Honley Wood is one of the jewels in the Holme Valley countryside and does enjoy extensive public access on foot. However bridleway access for riders and cyclists is very limited and mostly operates on an informal basis.
For years there has been talk of creating something better at this site for riders in the form of a properly surfaced and maintained bridleway network. The area is something of a hub for riders with a thriving local livery on the edge of the woods.
Kirklees Bridleways group have done a lot of work here to raise funds for the scheme and get active support from local councillors but it seems Myers Group the landowner has got cold feet and hence a petition.
Without any explanation the Peak District National Park has extended the consultation period for these planning applications to the 16th June 2017. The application numbers are NP/K/0317/ 0323 & 0324 & 0325 & 0326 and there is already a wealth of thoughtful comment which shows how this area and it’s public access is valued by walkers,cyclists,riders and conservationists. If you were going to comment but thought you’d missed the deadline do comment now via this link . Type in Bartin or Greave to get the applications.
Pathwatch will be contacting the Peak Park to find out what is going on but it would have been helpful if the Park had put a simple explanation up with the applications. Most of us are not experts and it’s hard enough to get to grips with the process and ensure that comments are made in good time and are appropriate to the applications. It’s easy to get the feeling the authorities would rather not know what the public thinks.
I took this photo of a popular bridleway in the valley above Digley on a recent evening walk. The bridleway used to serve a number of small holdings which were bought up by the water authority and closed before the construction of Digley dam. Consequently the valley and it’s network of footpaths & bridleways, along with the surrounding landscape, have remained largely untouched by modern development and are pretty much traffic free. A rare and valuable thing these days.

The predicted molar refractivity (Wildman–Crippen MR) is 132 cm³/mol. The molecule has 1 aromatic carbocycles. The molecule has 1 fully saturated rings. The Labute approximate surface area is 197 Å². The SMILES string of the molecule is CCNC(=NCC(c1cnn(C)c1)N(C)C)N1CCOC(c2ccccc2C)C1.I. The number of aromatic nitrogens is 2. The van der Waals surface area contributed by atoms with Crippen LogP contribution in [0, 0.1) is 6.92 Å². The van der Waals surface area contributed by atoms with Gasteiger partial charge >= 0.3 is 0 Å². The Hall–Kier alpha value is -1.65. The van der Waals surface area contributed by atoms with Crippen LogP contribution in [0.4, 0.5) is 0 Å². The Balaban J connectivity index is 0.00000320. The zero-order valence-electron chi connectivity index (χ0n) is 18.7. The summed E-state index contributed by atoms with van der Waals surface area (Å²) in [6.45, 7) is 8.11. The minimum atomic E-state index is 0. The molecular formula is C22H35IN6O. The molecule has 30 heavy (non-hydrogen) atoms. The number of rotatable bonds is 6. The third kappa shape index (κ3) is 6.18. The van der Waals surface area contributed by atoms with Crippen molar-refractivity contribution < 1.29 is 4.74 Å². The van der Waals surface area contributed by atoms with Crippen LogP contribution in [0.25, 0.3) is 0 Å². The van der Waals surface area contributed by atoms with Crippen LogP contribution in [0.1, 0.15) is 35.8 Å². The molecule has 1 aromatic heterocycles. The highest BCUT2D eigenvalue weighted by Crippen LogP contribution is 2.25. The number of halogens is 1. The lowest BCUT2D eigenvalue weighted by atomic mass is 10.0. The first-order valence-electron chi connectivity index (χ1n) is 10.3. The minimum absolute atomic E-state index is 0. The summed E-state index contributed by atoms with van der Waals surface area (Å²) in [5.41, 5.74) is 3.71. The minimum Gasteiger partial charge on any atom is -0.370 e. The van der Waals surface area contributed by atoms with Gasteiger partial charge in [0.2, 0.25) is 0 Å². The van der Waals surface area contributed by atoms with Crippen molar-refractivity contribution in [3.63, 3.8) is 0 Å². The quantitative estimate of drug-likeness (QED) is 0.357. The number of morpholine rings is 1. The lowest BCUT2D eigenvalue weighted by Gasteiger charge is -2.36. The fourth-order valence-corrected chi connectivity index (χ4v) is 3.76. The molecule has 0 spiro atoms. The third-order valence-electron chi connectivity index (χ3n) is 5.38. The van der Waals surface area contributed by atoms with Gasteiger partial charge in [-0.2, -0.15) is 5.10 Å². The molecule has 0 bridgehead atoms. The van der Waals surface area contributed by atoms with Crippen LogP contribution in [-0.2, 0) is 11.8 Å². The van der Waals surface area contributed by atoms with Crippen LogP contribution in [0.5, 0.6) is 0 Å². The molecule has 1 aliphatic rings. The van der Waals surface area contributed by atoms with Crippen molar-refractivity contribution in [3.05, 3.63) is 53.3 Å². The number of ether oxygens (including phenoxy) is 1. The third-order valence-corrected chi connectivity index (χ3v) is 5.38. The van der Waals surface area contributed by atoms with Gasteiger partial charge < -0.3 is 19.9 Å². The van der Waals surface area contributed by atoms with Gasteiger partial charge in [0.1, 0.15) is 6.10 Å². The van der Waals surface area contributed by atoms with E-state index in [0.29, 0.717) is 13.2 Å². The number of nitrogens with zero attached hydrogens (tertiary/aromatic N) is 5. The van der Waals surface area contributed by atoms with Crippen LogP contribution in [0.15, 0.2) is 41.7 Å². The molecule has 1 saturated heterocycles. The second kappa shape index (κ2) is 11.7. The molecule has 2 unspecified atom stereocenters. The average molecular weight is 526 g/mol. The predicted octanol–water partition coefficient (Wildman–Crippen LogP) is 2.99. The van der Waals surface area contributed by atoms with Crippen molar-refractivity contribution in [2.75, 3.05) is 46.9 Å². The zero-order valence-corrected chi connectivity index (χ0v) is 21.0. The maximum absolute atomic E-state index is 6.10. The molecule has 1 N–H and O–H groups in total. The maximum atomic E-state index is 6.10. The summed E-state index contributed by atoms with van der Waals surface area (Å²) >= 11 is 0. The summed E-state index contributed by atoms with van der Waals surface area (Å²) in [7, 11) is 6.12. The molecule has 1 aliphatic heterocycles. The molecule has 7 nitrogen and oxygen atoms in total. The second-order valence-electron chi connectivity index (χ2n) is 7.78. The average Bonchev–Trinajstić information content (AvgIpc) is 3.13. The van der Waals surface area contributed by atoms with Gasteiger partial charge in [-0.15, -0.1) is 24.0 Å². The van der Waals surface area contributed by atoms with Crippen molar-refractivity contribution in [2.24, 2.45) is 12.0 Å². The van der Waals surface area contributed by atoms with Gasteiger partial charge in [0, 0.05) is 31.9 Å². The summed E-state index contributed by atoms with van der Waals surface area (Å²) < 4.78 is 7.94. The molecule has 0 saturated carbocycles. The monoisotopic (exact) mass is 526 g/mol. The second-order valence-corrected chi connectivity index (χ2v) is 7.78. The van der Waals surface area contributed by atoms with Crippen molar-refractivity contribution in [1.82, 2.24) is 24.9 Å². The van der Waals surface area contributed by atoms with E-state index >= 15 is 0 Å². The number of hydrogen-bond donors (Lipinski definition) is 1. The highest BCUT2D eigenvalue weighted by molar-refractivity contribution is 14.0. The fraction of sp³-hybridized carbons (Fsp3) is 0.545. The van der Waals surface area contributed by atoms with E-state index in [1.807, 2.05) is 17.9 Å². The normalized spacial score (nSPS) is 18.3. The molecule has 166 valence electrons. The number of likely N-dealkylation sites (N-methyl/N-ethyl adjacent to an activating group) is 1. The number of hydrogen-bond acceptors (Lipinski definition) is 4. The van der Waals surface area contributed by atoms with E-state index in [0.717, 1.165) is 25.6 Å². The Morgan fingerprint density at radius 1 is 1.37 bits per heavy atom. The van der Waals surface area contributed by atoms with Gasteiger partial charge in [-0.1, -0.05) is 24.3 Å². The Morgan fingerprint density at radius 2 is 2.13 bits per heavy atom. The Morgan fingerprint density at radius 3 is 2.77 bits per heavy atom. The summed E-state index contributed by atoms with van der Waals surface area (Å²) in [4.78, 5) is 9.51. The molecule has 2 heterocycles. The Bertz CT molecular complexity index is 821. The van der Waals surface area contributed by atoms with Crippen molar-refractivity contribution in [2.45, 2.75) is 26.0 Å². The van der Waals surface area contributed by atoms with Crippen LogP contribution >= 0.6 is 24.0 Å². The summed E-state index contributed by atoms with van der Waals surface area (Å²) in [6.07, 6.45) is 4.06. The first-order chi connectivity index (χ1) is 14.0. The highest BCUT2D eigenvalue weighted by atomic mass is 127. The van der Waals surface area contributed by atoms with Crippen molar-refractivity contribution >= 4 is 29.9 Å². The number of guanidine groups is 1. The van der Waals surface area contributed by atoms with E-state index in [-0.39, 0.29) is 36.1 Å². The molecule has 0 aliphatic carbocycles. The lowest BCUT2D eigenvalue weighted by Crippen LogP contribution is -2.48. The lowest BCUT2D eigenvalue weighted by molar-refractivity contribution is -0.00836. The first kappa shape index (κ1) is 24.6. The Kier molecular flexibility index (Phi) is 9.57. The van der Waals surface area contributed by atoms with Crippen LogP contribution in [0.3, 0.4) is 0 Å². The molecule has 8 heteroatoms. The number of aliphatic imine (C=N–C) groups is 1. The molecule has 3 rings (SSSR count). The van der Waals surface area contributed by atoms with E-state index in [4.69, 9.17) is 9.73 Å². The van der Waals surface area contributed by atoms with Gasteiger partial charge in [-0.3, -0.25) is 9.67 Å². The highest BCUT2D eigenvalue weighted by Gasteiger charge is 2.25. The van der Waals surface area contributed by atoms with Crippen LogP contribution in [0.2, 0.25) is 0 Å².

On my next walk here a series of planning notices had been posted advising of applications to develop the ruined farmsteads at Greave and Bartin. Now the only access to these properties (which have not been occupied for over 70 years) are Holmfirth Bridleways 68 and 189. Bartin is over 2,300 metres from the road network along these unmade and narrow bridleways.
I looked up the applications on the Peak Park Planning website and read through the forms and supporting documentation and could find no reference at all to the fact that Bartin & Greave are accessed via 2,300 metres of public bridleway. It seemed quiet an oversight to me. Public rights of way are a material consideration in the planning process. So I e mailed the planning officer to ask why the bridleways had not been mentioned either in the application or on the Peak Parks Planning website and was told-
In relation to the impact upon the access, it is for the applicant to include whatever information they consider appropriate for consideration, and so I cannot answer your question regarding why more information has not been submitted in relation to this.
Helpful? Not really is it?
Radicalised by this bureaucratic indifference I fired off my simple concerns ie that the bridleways could not withstand an intensification in vehicular traffic,that such an intensification would lead to conflict with other users and that in a traffic free valley the character of the bridleways and the publics enjoyment of them would be damaged by introducing the car.
I know this is all really dull stuff but what’s at stake here is a wonderful unspoilt area of traffic free countryside.